Thinking about the flavours, sights, and sounds of Christmas brings to mind the spicy scent of gingerbread houses, fresh evergreen boughs, and delicious smell of wood-burning fireplaces.
Through the years my homemade gingerbread houses have devolved to generic store bought ones, real Christmas trees have given over to artificial ones and it’s hard to find a wood-burning fireplace anywhere these days.
But some things are just too good to let go, and so intrinsic to what we consider to be an essential element of our Christmas story.
Such is the quintessential Turnip Puff for me.
I think my attachment to turnips goes way back to my mother’s insistence that turnips must accompany turkey dinner, turkey soup, and are delicious just eaten raw.
So Turnip Puff is always served with our turkey dinners. Except for the year that we had the whole extended family for dinner and I discovered – after everyone had left – that I had forgotten it in the warming oven.
It was delicious the next day at the family Boxing Day leftover turkey dinner.
A few years ago my husband, daughter, and I travelled to Timmins to spend Christmas with my sister and brother.
Of course, I had insisted that we needed to make the Turnip Puff while there, so she should pick up a turnip ahead of time.
Well, we were in hysterics trying to peel and cut this turnip. I swear it was a petrified turnip, rock hard!
I guess they don’t eat a lot of turnip in northern Ontario and this one had been around for a couple of decades.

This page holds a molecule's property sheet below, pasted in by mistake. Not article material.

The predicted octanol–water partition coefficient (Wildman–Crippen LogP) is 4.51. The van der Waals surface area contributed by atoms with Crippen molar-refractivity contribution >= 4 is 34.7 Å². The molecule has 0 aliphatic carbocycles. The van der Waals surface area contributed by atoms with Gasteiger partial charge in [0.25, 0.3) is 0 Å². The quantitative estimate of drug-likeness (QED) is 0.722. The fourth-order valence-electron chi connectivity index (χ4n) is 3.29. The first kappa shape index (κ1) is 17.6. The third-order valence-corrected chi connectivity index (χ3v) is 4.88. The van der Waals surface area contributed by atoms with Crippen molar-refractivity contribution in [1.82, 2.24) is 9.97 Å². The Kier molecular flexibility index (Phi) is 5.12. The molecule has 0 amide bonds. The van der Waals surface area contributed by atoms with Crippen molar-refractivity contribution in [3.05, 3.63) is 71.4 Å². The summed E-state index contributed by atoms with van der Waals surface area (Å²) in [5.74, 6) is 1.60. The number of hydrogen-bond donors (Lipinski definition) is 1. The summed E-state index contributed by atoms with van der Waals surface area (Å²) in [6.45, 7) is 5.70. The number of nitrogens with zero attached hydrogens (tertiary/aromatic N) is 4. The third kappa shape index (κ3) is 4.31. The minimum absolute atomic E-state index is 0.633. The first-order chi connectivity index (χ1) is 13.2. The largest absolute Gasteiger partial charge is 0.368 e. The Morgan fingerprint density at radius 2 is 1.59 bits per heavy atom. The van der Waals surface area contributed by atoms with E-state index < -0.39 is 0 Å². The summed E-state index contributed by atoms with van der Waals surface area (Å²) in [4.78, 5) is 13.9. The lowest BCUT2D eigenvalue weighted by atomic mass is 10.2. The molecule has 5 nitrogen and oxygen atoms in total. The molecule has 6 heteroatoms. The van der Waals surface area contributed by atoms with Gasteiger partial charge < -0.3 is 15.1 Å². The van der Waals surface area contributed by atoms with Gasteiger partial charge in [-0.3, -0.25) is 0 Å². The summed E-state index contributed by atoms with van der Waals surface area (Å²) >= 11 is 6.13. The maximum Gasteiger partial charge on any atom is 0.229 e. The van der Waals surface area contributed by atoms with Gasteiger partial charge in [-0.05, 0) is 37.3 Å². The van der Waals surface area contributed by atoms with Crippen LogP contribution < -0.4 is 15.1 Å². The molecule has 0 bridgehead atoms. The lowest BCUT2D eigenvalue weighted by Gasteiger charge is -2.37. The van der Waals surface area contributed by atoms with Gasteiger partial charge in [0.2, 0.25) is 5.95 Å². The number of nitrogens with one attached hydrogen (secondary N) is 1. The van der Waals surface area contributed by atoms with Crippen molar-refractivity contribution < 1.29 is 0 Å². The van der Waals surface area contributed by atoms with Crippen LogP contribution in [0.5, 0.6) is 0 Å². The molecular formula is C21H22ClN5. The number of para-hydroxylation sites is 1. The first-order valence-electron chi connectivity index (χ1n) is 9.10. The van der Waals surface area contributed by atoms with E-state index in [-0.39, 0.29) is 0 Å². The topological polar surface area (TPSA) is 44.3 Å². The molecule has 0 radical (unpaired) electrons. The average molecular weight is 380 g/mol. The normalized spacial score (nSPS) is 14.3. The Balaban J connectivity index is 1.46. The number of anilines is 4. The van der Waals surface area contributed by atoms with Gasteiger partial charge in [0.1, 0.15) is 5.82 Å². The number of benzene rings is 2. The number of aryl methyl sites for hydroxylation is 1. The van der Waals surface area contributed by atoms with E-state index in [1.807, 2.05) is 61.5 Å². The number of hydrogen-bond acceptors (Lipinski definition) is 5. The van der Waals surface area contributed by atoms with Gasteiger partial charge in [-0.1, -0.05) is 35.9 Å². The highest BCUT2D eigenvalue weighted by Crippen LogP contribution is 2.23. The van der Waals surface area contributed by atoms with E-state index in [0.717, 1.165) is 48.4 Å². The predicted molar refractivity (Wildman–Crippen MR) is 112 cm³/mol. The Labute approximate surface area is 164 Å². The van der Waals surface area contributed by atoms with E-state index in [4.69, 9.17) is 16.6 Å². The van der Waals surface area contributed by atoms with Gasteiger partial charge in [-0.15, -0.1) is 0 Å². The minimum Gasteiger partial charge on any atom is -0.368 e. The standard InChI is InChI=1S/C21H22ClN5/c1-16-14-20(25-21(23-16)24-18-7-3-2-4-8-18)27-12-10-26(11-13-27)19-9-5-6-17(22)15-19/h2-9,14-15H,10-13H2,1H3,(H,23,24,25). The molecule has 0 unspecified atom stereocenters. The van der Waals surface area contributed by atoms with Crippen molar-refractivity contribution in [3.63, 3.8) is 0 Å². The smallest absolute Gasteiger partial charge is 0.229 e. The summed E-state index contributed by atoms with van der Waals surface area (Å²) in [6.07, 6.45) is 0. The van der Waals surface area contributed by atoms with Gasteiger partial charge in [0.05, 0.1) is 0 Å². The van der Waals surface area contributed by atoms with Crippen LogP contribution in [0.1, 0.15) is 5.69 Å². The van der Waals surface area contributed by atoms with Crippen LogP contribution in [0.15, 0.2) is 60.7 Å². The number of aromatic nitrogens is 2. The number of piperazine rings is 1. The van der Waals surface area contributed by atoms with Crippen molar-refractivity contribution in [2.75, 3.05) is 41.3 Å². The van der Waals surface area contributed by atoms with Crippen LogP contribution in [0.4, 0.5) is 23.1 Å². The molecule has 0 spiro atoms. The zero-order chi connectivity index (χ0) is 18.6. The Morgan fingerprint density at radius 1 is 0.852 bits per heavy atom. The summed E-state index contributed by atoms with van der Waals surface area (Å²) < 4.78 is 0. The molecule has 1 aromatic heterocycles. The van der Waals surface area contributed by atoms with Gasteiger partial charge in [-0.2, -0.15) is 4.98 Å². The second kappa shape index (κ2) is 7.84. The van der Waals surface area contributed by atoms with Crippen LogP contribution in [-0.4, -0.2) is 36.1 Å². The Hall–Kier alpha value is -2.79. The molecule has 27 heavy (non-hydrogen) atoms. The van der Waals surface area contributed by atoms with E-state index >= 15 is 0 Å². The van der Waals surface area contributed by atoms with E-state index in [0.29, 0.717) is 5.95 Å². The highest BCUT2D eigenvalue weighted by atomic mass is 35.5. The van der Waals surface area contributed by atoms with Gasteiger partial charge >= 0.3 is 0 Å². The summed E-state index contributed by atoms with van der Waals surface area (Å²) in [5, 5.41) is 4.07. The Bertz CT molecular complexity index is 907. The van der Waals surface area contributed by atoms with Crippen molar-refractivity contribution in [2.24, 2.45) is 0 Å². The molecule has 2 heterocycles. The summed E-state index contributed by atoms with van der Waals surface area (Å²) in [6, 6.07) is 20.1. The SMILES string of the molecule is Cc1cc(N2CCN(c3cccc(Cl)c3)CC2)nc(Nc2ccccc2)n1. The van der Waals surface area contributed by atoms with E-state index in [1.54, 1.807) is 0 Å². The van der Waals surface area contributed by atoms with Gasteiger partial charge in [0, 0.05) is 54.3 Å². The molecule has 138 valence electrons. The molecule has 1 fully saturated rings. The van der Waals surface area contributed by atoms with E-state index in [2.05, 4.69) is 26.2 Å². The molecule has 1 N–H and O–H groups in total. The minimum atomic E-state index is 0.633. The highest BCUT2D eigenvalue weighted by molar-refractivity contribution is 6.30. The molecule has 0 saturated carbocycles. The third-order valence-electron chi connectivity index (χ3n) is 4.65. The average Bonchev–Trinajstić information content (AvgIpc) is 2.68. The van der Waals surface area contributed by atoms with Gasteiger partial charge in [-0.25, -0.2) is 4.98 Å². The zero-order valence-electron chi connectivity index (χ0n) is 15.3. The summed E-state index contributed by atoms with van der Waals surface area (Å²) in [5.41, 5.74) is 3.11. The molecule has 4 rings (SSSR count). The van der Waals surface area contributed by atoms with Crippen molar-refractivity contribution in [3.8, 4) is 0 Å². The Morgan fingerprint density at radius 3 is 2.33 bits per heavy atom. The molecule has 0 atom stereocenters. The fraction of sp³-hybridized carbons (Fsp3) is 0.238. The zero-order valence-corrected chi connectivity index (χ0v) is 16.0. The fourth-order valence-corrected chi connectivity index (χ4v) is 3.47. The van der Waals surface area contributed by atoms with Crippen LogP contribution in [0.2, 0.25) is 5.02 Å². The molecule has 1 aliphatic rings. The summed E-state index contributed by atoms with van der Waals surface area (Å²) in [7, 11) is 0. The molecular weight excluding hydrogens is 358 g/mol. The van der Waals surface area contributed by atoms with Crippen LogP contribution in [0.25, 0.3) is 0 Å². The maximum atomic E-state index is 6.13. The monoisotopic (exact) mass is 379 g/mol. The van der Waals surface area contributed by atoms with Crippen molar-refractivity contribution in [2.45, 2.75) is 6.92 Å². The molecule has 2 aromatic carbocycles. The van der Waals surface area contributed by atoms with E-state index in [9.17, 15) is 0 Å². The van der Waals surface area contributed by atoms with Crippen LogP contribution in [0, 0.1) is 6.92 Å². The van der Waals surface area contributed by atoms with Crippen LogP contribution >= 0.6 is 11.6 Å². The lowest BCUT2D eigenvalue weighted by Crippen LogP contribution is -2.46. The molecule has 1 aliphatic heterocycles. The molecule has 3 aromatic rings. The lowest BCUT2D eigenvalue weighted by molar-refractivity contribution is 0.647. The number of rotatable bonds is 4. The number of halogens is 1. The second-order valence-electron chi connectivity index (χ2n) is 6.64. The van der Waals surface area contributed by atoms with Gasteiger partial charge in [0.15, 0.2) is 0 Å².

Regardless, we persisted and made the worst Turnip Puff on record, which didn’t impress my sister who doesn’t like turnip to begin with.
Anyway, here’s the recipe from my well worn 1979 Best of Bridge cookbook. It’s ideal for those Thanksgiving and Christmas dinners when you’d like to serve your vegetables in a different, special way.
Try it… you’ll love it!
from Pat Weibelzahl, You’ve Gotta Have Friends
• 6 cups cubed turnips (use the large yellow ones)
• 2 tbsp butter
• 2 eggs, beaten
• 3 tbsp flour
• 1 tbsp brown sugar
• 1 tsp baking powder
• ¾ tsp salt
• 1/8 tsp pepper
• Pinch of nutmeg (or a little more, fresh is best)
• ½ cup fine crumbs
• 2 tbsp melted butter
Cook turnip until tender. Drain and mash.
Add butter and egg.
Beat well (this much can be done the day ahead).
Combine flour, sugar, baking powder, salt, pepper, and nutmeg.
Stir into turnip mixture.
Butter a casserole dish and put in mixture.
Combine crumbs and butter.
Sprinkle on top.
Bake at 375 F degrees for 25 minutes or until light brown on top.